In every work of genius we recognize our own rejected thoughts: they come back to us with a certain alienated majesty. – Ralph Waldo Emerson
Sorry for being remiss lately in my role as the Rev. Jeremiah Wright of classical music – it’s been more than a week since I’ve said anything my followers need distance themselves from – but I’ve been preoccupied with something peculiar. One of the things that has surprised me most in the last seven years is what a nurturing presence my early music has for me. I seem to go through a pattern. Of course, like most composers, I am dazzled by the brilliance of anything I’ve written in the last six months. Then after a piece becomes a year or two old, I begin to devalue it, and become more aware of what it doesn’t achieve than what it does. It starts to dissatisfy, embarrass me. Some pieces much more than others, of course.
But I’m finding that pieces twenty years old or more suddenly become quite fascinating. Many pieces from the early 1980s that I had left off my official “works” list are quietly reappearing. It’s not that they’re great pieces, nor that I want them waved in the public eye again. I don’t even want to mention examples, for fear you’ll inquire or go listen to them, and be justly unimpressed. But many of them express, amid their faults, one perfect idea that I had forgotten about, some trick that I had worked up just for that piece and never used again, which today feels like it was written by someone else. In recent years I’ve based new works on pieces I wrote in grad school. In stealing those tricks back again, I feel like I’m plagiarizing another composer – but of course, the composer is the 25-year-old Kyle Gann, who wasn’t as smart as he thought he was, but was shrewder than he seemed, or than I had been giving him credit for. I keep responding creatively to that pathetic young composer as though he were a major influence on me. I own those ideas – and had forgotten they were mine. And, genius or not, they come back to me with a “certain alienated majesty.”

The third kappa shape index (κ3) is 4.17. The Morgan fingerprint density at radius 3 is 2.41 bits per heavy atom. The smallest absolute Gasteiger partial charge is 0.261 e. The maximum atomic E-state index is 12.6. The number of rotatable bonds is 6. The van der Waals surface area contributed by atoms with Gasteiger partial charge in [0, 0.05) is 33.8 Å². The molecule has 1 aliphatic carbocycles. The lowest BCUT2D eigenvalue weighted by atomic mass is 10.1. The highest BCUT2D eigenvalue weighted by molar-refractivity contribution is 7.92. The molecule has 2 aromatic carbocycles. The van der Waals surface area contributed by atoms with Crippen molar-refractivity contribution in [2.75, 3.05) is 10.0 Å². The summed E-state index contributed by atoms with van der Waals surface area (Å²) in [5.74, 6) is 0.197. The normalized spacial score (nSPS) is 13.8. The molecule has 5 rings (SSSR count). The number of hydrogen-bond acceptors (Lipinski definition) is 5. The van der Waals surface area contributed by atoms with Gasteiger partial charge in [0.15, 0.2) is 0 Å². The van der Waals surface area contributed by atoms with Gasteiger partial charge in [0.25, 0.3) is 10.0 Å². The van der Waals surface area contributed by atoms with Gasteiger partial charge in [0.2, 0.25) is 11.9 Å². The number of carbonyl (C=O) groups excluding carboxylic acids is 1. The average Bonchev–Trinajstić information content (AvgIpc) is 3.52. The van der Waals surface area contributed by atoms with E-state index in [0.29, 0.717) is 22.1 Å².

And so for periods in the last several years I’ve found myself – whether for eventual presentation or merely as therapy, I can’t tell – spending alarming amounts of time renotating, revising, rearranging pieces that I wrote before I went off to seek my fortune at the Village Voice. Some of the electronic ones are embedded in software that no longer opens in Mac OSX, and I’ve gone through a few panic attacks lately that I might not be able to completely reconstruct them. I’ll report on some of the results soon. It seems masturbatory, and I avoid admitting to people that that’s what I’m spending my time doing (except to you guys, of course, because I count on your discretion), but seeing these formal and rhythmic and harmonic ideas I started out with helps me correct my trajectory, and refind the reason I started out on this course in the first place. I speculate that perhaps composers like Steve Reich and Philip Glass don’t have this experience, because their music has always built on its original principles more incrementally. I’m more like Nancarrow or Stockhausen or Terry Riley – once I’ve achieved an effect, like Thoreau refusing to make money on his improved pencil, I’m strangely, and perhaps self-defeatingly, reluctant to prove I can do it again.
And this is why I don’t give a damn what my students’ opinions of their works are, and tell them so. That trio that some junior is so disappointed with and contemptuous of, and doesn’t want to include on his recital – he may well look at it again in 2033 and recognize some spark of genius to which he had, in the meantime, become unfaithful. The trace of his youthful psyche he finds written there might someday change his whole life.